We underestimate the intelligence of our canine companions. Sure they don’t wear a watch or know how to read a clock, but you better believe that without hesitation your dog knows what time dinner is served. By setting up a routine for your dog that adheres to your personal schedule, your pet will be far less likely to veer off their routine. This not only establishes good behavior, but ensures that they aren’t constantly begging you for food, treats or outside time.

To create a routine, you’ll need these timestamps for your pet

  • Morning time to go outside
  • Breakfast
  • Lunch
  • Afternoon time to go outside
  • Afternoon treat / bone
  • Dinner
  • Evening time to go outside
  • Night time to go outside

Set up these specific daily milestones and you’ll be surprised to see that your pet’s behavior is obedient and structured to adhere to the routine you have in place.

Set Boundaries

good dog training

Good Dog Training: Establish Boundaries | Photo by Angel Luciano on Unsplash

Another element that is important in the training process of your pet is to set up boundaries around your home. Again, this should be decided before you bring your dog home, so that once they have settled, there isn’t any sense of confusion or additional adjustments to be made.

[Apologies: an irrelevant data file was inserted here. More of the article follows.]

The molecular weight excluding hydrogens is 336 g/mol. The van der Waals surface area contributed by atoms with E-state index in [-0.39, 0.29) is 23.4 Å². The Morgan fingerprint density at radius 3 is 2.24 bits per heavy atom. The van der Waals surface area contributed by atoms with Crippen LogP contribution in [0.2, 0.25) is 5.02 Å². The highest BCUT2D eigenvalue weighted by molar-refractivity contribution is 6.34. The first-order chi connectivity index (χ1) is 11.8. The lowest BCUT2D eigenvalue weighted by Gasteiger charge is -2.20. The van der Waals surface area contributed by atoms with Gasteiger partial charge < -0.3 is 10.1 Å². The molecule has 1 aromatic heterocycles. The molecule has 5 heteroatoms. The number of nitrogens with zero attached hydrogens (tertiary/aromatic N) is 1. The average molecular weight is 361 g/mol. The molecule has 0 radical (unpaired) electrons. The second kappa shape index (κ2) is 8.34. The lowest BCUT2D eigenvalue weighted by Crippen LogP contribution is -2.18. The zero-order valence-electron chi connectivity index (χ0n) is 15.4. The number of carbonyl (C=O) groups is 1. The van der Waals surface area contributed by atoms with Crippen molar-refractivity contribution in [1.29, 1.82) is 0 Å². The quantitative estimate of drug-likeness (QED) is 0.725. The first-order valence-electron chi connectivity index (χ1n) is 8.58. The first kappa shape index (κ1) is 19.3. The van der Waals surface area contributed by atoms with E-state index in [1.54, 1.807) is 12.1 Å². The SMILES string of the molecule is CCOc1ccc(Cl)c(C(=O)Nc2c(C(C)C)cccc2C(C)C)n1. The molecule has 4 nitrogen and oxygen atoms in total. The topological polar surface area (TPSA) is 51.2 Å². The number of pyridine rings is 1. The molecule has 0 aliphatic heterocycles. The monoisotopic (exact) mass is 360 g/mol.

So, what type of boundaries should you have in place? This is ultimately up to the pet owner and how they want their dog to live in their home. For example, many pet owners have rooms that are off limits to their dogs while other pet owners let their dog have complete and full reign of their house. It’s truly a matter of preference.

If you want to establish areas in your home where your dog is not allowed, you’ll need to start with visual indicators. This means actually physically setting up a blockage, so that your dog cannot enter a specific room or area. You can do this by buying a dog fence or building your own makeshift barrier that will keep them out.

Considering that your puppy is growing and probably won’t understand every command, the visual representation of boundaries let’s them actually see that the area is not for them. If they can’t pass through, then they will quickly comprehend that they are not allowed.

Some situations may be more difficult to enforce, but again you need to set the tone for what is and isn’t acceptable while your pet is young and learning. For example, it may be difficult to communicate to your pet that they can’t sit on the couch. There’s not exactly a couch sized dog gate to keep them out. And, no matter how high you stack the pillows, we guarantee they’ll find a way around the tower of plush.